Tue Jun 30 06:45:09 UTC 2020

```Hello ZmnSCPxj (as there would be no better way to start an email to you
:-),

have a paper about something similar to what you have said - where we look
at "weak" and "strong" miners, and how even if there are a few weak miners,
they have a dominating strategy, etc.

On Mon, Jun 29, 2020 at 8:05 PM ZmnSCPxj via bitcoin-dev <
bitcoin-dev at lists.linuxfoundation.org> wrote:

> Good morning Dave, et al.,
>
>
> > >      Myopic Miners: This bribery attack relies on all miners
> > >
> > >
> > > being rational, hence considering their utility at game conclu-
> > > sion instead of myopically optimizing for the next block. If
> > > a portion of the miners are myopic and any of them gets to
> > > create a block during the first T − 1 rounds, that miner would
> > > include Alice’s transaction and Bob’s bribery attempt would
> > > have failed.
> > > In such scenarios the attack succeeds only with a certain
> > > probability – only if a myopic miner does not create a block
> > > in the first T − 1 rounds. The success probability therefore
> > > decreases exponentially in T . Hence, to incentivize miners
> > > to support the attack, Bob has to increase his offered bribe
> > > exponentially in T .
> >
> > This is a good abstract description, but I think it might be useful for
> > readers of this list who are wondering about the impact of this attack
> > to put it in concrete terms. I'm bad at statistics, but I think the
> > probability of bribery failing (even if Bob offers a bribe with an
> > appropriately high feerate) is 1-exp(-b*h) where `b` is the number of
> > blocks until timeout and `h` is a percentage of the hashrate controlled
> > by so-called myopic miners. Given that, here's a table of attack
> > failure probabilities:
> >
> > "Myopic" hashrate
> > B 1% 10% 33% 50%
> > l +---------------------------------
> > o 6 | 5.82% 45.12% 86.19% 95.02%
> > c 36 | 30.23% 97.27% 100.00% 100.00%
> > k 144 | 76.31% 100.00% 100.00% 100.00%
> > s 288 | 94.39% 100.00% 100.00% 100.00%
> >
> > So, if I understand correctly, even a small amount of "myopic" hashrate
> > and long timeouts---or modest amounts of hashrate and short
> > timeouts---makes this attack unlikely to succeed (and, even in the cases
> > where it does succeed, Bob will have to offer a very large bribe to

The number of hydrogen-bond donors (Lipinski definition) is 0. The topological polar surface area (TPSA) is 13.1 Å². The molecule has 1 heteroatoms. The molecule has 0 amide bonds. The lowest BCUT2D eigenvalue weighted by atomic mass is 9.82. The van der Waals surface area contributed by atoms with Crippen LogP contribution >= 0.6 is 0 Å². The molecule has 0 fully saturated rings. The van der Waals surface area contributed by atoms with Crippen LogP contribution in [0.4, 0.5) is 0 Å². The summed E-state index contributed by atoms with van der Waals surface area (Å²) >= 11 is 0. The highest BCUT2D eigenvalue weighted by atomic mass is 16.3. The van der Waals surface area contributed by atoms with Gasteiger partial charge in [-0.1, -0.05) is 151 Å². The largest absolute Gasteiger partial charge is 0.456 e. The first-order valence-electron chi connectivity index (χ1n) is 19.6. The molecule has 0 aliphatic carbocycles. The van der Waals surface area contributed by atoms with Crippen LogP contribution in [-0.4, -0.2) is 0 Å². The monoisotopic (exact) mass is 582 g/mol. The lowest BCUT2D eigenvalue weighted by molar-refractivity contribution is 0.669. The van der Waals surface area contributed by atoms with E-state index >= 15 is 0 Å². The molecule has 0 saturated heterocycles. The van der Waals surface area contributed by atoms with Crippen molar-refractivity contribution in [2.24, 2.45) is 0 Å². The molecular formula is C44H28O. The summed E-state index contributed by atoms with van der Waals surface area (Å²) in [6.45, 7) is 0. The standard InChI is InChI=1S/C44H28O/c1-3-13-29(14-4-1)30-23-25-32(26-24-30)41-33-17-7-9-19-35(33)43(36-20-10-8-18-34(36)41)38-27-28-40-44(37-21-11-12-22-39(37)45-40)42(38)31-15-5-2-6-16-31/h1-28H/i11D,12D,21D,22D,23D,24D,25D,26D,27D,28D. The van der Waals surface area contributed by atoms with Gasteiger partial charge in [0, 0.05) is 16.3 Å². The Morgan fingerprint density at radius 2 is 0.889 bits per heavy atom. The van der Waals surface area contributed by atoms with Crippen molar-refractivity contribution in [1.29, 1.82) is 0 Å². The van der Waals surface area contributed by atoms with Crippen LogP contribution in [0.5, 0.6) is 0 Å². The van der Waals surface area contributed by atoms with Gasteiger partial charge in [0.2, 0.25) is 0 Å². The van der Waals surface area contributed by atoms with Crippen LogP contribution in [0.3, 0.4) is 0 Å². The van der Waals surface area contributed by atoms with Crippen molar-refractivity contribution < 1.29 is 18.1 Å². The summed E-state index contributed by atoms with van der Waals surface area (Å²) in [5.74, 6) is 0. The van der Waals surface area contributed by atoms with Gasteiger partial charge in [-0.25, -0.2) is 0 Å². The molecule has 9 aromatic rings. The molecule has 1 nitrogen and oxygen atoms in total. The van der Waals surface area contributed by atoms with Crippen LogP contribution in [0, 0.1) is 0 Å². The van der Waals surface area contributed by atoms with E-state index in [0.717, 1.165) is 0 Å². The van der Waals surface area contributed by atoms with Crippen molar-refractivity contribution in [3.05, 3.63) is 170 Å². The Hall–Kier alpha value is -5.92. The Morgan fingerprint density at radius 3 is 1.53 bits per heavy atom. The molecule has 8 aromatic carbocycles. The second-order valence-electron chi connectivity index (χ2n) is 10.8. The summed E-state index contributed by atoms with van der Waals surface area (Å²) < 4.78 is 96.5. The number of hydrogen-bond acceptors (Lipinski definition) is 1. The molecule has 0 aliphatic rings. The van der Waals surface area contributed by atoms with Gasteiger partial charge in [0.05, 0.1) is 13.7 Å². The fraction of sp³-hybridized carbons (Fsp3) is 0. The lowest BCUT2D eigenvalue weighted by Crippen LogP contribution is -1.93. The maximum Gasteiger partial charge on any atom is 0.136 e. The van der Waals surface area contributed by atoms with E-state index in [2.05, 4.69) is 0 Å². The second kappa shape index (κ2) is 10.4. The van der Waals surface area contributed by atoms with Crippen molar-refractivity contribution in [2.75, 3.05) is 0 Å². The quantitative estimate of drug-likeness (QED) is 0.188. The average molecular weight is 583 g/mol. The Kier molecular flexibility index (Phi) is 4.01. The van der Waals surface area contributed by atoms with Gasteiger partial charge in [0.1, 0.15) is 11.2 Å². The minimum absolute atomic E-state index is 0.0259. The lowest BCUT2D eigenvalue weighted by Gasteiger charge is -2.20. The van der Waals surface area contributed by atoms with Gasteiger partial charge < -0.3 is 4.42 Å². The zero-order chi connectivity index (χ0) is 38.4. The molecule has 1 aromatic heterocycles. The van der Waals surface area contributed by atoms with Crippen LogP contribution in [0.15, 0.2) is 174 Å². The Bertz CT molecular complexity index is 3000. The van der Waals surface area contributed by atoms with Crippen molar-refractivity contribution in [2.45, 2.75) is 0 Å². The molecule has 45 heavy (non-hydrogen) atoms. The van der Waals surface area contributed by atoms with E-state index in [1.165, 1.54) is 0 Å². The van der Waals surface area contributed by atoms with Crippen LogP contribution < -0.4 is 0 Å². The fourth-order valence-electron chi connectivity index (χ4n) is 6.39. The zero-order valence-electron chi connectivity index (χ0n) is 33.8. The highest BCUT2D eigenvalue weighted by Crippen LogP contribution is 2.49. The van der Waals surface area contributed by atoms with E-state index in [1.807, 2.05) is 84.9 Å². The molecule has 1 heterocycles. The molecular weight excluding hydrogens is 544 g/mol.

> > compensate "rational" miners for their high chance of losing out on
> > gaining any transaction fees).
> >
> > Additionally, I think there's the problem of measuring the distribution
> > of "myopic" hashrate versus "rational" hashrate. "Rational" miners need
> > to do this in order to ensure they only accept Bob's timelocked bribe if
> > it pays a sufficiently high fee. However, different miners who try to
> > track what bribes were relayed versus what transactions got mined may
> > come to different conclusions about the relative hashrate of "myopic"
> > miners, leading some of them to require higher bribes, which may lead
> > those those who estimated a lower relative hash rate to assume the rate
> > of "myopic" mining in increasing, producing a feedback loop that makes
> > other miners think the rate of "myopic" miners is increasing. (And that
> > assumes none of the miners is deliberately juking the stats to mislead
> > its competitors into leaving money on the table.)
>
> A thought occurs to me, that we should not be so hasty to call non-myopic
> strategy "rational".
> Let us consider instead "myopic" and "non-myopic" strategies in a
> population of miners.
>
> I contend that in a mixed population of "myopic" and "non-myopic" miners,
> the myopic strategy is dominant in the game-theoretic sense, i.e. it might
> earn less if all miners were myopic, but if most miners were non-myopic and
> a small sub-population were myopic and there was no easy way for non-myopic
> miners to punish myopic miners, then the myopic miners will end up earning
> more (at the expense of the non-myopic miners) and dominate over non-myopic
> miners.
> Such dominant result should prevent non-myopic miners from arising in the
> first place.
>
> The dominance results from the fact that by accepting the Alice
> transaction, myopic miners are effectively deducting the fees earned by
> non-myopic miners by preventing the Bob transaction from being confirmable.
> On the other hand, even if the non-myopic miners successfully defer the
> Alice transaction, the myopic miner still has a chance equal to its
> hashrate of getting the Bob transaction and its attached fee.
> Thus, myopic miners impose costs on their non-myopic competitors that
> non-myopic miners cannot impose their myopic competitors.
> If even one myopic miner successfully gets the Alice transaction
> confirmed, all the non-myopic miners lose out on the Bob bribe fee.
>
> So I think the myopic strategy will be dominant and non-myopic miners will
> not arise in the first place.
>
>
> Regards,
> ZmnSCPxj
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> bitcoin-dev at lists.linuxfoundation.org
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>
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